News & Politics

Shutdown Cost Washington Millions, Officials Say

District leaders are still counting up how much money the city lost from the 16-day shutdown, and say some of the money will never be recouped.

The District government spent between $50,000 and $100,000 picking up trash at federal parks during the shutdown, and it doesn’t plan to ask for that money back, Mayor Vince Gray said today.
City officials are still counting just how badly the 16-day shutdown hurt Washington, and while the numbers are close to projections delivered a week ago, they are no less grim.
The Washington area in total lost about $400 million a week in total economic activity, between unpaid wages, lost consumer spending, and decreased tourism, said Victor Hoskins, the deputy mayor for planning and economic development. In DC alone, the economic hit totaled about $44 million a week during the shutdown, including $8 million per week in lost tax revenue.
Some of the lost money will be recouped when federal employees who are furloughed receive back pay, but many of the federal contractors who were also forced out of work by the shutdown won’t be so fortunate. But Gray said some of the money that DC lost can never be reclaimed.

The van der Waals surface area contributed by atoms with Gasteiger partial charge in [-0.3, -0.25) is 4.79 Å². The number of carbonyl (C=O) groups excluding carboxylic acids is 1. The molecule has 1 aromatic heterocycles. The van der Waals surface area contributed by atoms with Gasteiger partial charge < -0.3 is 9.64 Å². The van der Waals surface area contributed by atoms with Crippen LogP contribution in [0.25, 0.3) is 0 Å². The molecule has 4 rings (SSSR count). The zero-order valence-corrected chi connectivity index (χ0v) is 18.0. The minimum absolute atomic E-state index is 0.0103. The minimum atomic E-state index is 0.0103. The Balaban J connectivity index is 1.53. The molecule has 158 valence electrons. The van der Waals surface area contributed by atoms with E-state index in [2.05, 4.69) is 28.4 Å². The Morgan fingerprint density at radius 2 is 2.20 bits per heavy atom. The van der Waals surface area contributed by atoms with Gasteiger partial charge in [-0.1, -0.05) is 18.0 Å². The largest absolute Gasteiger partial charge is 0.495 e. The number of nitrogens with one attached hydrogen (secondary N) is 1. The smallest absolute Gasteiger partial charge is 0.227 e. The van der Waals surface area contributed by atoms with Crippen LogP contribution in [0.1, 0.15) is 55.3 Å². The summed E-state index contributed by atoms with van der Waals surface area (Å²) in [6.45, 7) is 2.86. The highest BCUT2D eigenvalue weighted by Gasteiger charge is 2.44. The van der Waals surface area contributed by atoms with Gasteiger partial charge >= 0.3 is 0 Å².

“There is a significant impact on the city,” he told reporters. “We’ll never see that money again.”
The $144 million contingency fund that DC used to fund its operations through the shutdown has been replenished. City Administrator Allen Lew said DC would have used up its cash reserves entirely had the shutdown continued another two weeks.
If any good came of the shutdown, Gray said, it was that the American public became acquainted with the District’s complicated budget status. Congress has still not taken action on a referendum passed by DC voters in April that would claim permanent budget autonomy, and Gray and DC Attorney General Irv Nathan continue to question its legality.
As for the money spent on picking up trash at federal parks while the National Park Service was out of commission, Gray said the city would eat the cost as a matter of public health, even though House Oversight Chairman Darrell Issa at one point suggested DC could be reimbursed.
“I’d rather say we were able to keep the city running,” Gray said.

Staff Writer

Benjamin Freed joined Washingtonian in August 2013 and covers politics, business, and media. He was previously the editor of DCist and has also written for Washington City Paper, the New York Times, the New Republic, Slate, and BuzzFeed. He lives in Adams Morgan.